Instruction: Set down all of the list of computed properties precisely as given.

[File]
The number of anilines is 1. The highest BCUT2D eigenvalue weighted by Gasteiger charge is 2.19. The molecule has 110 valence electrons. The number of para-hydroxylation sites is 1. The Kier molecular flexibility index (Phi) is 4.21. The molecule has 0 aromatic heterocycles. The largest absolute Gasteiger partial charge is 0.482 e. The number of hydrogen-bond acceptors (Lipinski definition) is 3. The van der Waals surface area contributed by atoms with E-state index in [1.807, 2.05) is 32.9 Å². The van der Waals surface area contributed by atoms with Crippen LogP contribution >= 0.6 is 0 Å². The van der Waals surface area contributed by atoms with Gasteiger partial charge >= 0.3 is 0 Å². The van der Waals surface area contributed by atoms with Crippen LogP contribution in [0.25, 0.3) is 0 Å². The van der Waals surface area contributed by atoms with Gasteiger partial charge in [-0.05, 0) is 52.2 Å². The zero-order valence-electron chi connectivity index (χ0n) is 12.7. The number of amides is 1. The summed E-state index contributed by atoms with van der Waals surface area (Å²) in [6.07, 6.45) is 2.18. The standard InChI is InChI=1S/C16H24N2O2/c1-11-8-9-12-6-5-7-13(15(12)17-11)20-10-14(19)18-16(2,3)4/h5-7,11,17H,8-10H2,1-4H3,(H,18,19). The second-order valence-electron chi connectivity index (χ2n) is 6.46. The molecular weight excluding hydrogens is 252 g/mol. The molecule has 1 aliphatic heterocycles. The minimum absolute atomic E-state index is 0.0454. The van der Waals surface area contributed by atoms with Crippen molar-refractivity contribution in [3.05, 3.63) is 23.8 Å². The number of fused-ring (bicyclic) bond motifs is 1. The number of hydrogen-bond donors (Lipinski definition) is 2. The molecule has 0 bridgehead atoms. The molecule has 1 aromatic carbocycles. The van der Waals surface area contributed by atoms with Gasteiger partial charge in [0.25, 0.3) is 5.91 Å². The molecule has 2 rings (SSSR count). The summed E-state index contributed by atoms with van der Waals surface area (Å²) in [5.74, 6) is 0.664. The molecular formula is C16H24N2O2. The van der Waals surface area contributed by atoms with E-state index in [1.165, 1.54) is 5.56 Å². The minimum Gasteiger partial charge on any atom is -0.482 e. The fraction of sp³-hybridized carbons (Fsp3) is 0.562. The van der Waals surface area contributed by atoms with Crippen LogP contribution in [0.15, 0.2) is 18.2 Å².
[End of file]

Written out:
The number of anilines is 1. The highest BCUT2D eigenvalue weighted by Gasteiger charge is 2.19. The molecule has 110 valence electrons. The number of para-hydroxylation sites is 1. The Kier molecular flexibility index (Phi) is 4.21. The molecule has 0 aromatic heterocycles. The largest absolute Gasteiger partial charge is 0.482 e. The number of hydrogen-bond acceptors (Lipinski definition) is 3. The van der Waals surface area contributed by atoms with E-state index in [1.807, 2.05) is 32.9 Å². The van der Waals surface area contributed by atoms with Crippen LogP contribution >= 0.6 is 0 Å². The van der Waals surface area contributed by atoms with Gasteiger partial charge >= 0.3 is 0 Å². The van der Waals surface area contributed by atoms with Crippen LogP contribution in [0.25, 0.3) is 0 Å². The van der Waals surface area contributed by atoms with Gasteiger partial charge in [-0.05, 0) is 52.2 Å². The zero-order valence-electron chi connectivity index (χ0n) is 12.7. The number of amides is 1. The summed E-state index contributed by atoms with van der Waals surface area (Å²) in [6.07, 6.45) is 2.18. The standard InChI is InChI=1S/C16H24N2O2/c1-11-8-9-12-6-5-7-13(15(12)17-11)20-10-14(19)18-16(2,3)4/h5-7,11,17H,8-10H2,1-4H3,(H,18,19). The second-order valence-electron chi connectivity index (χ2n) is 6.46. The molecular weight excluding hydrogens is 252 g/mol. The molecule has 1 aliphatic heterocycles. The minimum absolute atomic E-state index is 0.0454. The van der Waals surface area contributed by atoms with Crippen molar-refractivity contribution in [3.05, 3.63) is 23.8 Å². The number of fused-ring (bicyclic) bond motifs is 1. The number of hydrogen-bond donors (Lipinski definition) is 2. The molecule has 0 bridgehead atoms. The molecule has 1 aromatic carbocycles. The van der Waals surface area contributed by atoms with Gasteiger partial charge in [0.25, 0.3) is 5.91 Å². The molecule has 2 rings (SSSR count). The summed E-state index contributed by atoms with van der Waals surface area (Å²) in [5.74, 6) is 0.664. The molecular formula is C16H24N2O2. The van der Waals surface area contributed by atoms with E-state index in [1.165, 1.54) is 5.56 Å². The minimum Gasteiger partial charge on any atom is -0.482 e. The fraction of sp³-hybridized carbons (Fsp3) is 0.562. The van der Waals surface area contributed by atoms with Crippen LogP contribution in [0.15, 0.2) is 18.2 Å².